Gum Disease and Health

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Respiratory Disorders


Gum (Periodontal) Disease and Respiratory Infections         

An objective evaluation of a number of studies on respiratory infections strongly suggests that because the periodontal pocket acts as a reservoir for numerous toxic bacteria it may also be a significant risk factor in respiratory infections; potentially worsening respiratory diseases such as pneumonia, bronchitis, and emphysema. In one study, researchers isolated a number of virulent bacteria, normally only found in the mouth, in the lungs of people with pneumonia. This discovery leads researchers to believe that these respiratory bacteria can travel from the oral cavity into the lungs to cause infection. 

From a clinical perspective this is easy to understand because many highly toxic species of germs have been found in plaque samples from within periodontal pockets. Bacterial respiratory infections are thought to be acquired through aspiration (inhaling) of fine droplets from the mouth and throat into the lungs. These droplets contain germs that can breed and multiply within the lungs to cause damage.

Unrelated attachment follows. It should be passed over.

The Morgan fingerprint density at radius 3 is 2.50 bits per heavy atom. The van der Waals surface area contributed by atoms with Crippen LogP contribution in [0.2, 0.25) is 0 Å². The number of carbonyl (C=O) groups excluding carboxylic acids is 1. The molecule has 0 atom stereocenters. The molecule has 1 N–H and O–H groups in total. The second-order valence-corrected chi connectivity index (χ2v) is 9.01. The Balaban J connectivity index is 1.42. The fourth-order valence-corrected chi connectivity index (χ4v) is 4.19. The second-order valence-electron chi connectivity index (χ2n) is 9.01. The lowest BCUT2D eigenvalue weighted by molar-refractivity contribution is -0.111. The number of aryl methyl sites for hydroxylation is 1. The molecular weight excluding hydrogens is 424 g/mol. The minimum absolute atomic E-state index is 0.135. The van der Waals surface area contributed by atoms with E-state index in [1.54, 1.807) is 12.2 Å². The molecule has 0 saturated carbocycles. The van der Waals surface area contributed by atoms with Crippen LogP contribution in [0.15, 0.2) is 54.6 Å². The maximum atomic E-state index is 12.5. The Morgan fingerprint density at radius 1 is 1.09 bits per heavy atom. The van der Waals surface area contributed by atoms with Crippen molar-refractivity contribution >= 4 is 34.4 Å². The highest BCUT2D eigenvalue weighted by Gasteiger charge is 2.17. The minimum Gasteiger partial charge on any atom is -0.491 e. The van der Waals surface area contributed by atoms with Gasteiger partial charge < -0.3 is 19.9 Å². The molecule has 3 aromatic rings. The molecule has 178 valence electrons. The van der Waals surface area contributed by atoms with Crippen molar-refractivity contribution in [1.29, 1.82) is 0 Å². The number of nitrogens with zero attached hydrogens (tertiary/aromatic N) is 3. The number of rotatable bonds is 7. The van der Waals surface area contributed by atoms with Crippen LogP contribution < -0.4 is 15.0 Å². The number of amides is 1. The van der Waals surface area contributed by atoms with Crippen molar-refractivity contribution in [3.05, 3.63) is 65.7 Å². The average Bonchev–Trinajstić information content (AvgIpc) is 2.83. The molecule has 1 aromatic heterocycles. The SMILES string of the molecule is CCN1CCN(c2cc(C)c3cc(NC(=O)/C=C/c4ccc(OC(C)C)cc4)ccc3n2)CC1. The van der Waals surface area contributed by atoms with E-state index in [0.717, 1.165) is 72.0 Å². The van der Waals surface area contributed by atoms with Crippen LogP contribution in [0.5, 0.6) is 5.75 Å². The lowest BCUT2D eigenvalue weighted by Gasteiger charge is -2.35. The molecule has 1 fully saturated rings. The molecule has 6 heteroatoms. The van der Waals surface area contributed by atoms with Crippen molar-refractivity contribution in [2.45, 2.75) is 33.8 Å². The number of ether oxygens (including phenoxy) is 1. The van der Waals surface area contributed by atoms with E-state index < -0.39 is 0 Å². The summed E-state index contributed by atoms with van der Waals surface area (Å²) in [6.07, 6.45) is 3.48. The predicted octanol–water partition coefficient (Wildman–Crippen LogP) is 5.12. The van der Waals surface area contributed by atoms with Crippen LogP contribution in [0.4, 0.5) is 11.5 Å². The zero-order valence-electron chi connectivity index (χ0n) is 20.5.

The relationship of oral bacteria to another type of lung disease, chronic obstructive pulmonary diseases (COPD), which causes a persistent obstruction of the airways, is being investigated. People with chronic obstructive pulmonary disease, and other respiratory diseases, typically have weakened immune systems, making it difficult to eliminate bacteria from the lungs. Scientists believe that through the aspiration process, bacteria cam cause frequent bouts of infection in patients with COPD. Studies are now in progress to learn to what extent oral hygiene and periodontal disease may be associated with more frequents bouts of respiratory disease in COPD patients. 

While there is not yet conclusive evidence that periodontal disease causes lung disorders, there most definitely is an association between lung disorders and periodontal/gum disease. The association is strong enough that I believe that anyone with lung or respiratory problems must consider a complete oral health examination to determine if gum disease is present. Common sense also dictates that if you now have gum disease then your risk of a respiratory infection is greater than if you have healthy gums. In either situation it makes sense to take whatever steps are necessary to eliminate gum disease.



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